President Donald Trump refused to condemn Russian state interference in the 2016 US election identified by US intelligence, saying Vladimir Putin was “extremely strong and powerful in his denial” during a summit in Helsinki.
Standing next to the Russian president after their first summit, Mr Trump called the investigation being led by special counsel Robert Mueller into allegations of Russian meddling a “disaster for our country”. He also harshly criticised the way the FBI is handling the probe.
Mr Trump’s willingness to disparage US law enforcement and intelligence agencies and defend Mr Putin came just days after Mr Mueller charged 12 Russian spies with running an elaborate hacking campaign to undermine Mr Trump’s Democratic rival, Hillary Clinton.
The US president’s comments also appeared to directly contradict his own national security aides, including his handpicked director of national intelligence, Dan Coats. Last week, Mr Coats sounded the alarm over Russian cyber attacks, saying the US was “one click away” from a repeat of the 2016 intrusions.
No prior president has ever abased himself more abjectly before a tyrant
“I have great confidence in my intelligence people, but President Putin was extremely strong and powerful in his denial today,” Mr Trump said.
Mr Coats said later in a statement: “We have been clear in our assessments of Russian meddling in the 2016 election and their ongoing, pervasive efforts to undermine our democracy, and we will continue to provide unvarnished and objective intelligence in support of our national security.”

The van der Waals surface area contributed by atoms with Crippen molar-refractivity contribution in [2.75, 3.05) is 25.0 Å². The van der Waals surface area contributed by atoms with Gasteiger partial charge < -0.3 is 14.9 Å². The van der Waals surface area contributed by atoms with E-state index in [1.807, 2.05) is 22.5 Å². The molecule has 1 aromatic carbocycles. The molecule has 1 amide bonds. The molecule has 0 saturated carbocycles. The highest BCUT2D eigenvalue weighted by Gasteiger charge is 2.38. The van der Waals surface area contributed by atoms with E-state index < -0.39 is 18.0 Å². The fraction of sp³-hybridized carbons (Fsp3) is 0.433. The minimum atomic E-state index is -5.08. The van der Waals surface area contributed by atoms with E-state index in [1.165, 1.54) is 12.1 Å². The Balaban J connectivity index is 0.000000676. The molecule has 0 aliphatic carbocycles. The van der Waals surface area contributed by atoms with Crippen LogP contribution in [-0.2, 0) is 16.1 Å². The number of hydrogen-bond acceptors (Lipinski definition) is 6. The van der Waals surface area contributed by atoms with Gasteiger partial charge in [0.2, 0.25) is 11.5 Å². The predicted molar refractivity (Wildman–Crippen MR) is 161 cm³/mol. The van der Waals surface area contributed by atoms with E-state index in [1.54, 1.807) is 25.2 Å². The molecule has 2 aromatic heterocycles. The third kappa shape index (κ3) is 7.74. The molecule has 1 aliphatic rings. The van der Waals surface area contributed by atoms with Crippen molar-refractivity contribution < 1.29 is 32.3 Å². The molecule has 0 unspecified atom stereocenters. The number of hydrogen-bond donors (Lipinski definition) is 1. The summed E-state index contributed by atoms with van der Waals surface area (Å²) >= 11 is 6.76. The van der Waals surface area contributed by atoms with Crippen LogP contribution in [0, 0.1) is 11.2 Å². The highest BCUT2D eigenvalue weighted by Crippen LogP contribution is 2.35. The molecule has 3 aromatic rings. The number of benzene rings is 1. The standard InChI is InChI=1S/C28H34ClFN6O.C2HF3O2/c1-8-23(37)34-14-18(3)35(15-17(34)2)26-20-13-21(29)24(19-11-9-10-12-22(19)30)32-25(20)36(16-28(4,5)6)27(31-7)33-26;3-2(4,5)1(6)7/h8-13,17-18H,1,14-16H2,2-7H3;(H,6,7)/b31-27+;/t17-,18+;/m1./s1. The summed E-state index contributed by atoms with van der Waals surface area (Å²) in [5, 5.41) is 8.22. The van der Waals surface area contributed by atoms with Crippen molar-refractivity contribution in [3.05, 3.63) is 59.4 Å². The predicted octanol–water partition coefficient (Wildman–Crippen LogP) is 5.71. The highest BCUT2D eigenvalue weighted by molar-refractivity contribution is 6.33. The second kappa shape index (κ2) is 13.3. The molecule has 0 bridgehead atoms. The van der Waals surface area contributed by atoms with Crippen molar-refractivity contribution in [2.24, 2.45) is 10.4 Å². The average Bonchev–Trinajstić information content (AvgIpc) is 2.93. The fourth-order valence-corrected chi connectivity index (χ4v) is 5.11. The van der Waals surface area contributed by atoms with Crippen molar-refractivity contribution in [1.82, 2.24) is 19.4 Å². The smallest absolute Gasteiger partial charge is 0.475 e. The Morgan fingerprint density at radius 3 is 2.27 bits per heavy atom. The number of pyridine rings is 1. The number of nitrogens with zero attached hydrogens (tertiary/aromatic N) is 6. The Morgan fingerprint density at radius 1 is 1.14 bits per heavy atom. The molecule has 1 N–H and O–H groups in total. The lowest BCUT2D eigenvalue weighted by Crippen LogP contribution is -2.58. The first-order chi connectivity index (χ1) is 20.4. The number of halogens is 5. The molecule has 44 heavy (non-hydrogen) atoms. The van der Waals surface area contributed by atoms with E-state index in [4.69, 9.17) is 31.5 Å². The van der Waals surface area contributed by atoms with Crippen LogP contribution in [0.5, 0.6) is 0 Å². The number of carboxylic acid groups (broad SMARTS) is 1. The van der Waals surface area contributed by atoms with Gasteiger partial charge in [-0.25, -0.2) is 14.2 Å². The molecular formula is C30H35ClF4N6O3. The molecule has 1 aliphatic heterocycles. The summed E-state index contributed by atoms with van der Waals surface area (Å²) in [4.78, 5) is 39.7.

In Congress, Mr Trump’s comments triggered denunciations from Democrats and some Republicans who have been critical of Mr Trump. John Brennan, CIA head under President Barack Obama, said they were “nothing short of treasonous”.
John McCain, the Arizona Republican senator, said Mr Trump’s performance in Helsinki showed that the summit had been a “tragic mistake”.
“Today’s press conference in Helsinki was one of the most disgraceful performances by an American president in memory. The damage inflicted by President Trump’s naïveté, egotism, false equivalence, and sympathy for autocrats is difficult to calculate,” Mr McCain said. “No prior president has ever abased himself more abjectly before a tyrant.”
Senior Russian politicians hailed the summit as a great success. “I will honestly say that for me this meeting exceeded my expectations,” said Valentina Matvienko, speaker of Russia’s upper house of parliament. “The meeting was really wonderful.”
Mr Putin, a former intelligence officer, showed no emotion during Mr Trump’s comments. He said he had repeatedly told Mr Trump “the Russian state has never interfered and is not going to interfere in US internal affairs”.
But Mr Putin acknowledged he had supported Mr Trump’s election in 2016, saying he preferred the New York property developer over Mrs Clinton “because he talked of bringing the Russia-US relationship back to normal”.
Asked at the press conference if the Kremlin had compromising material on Mr Trump or his family, Mr Putin did not deny it directly, saying only that the press should “disregard this issue”.
“I heard rumours that we allegedly collected compromising material on Mr Trump when he visited Moscow,” Mr Putin said. “When he visited back then, I didn’t know he was there . . . You think we try to collect kompromat on every single businessman? It’s hard to image a bigger nonsense.”
Mr Trump then said: “If they had it, it would have been out long ago.”
Mr Trump sought to portray the summit as the end of years of wrong-headed US policy towards the Kremlin, saying Mr Obama and the Mueller probe had improperly damaged bilateral ties.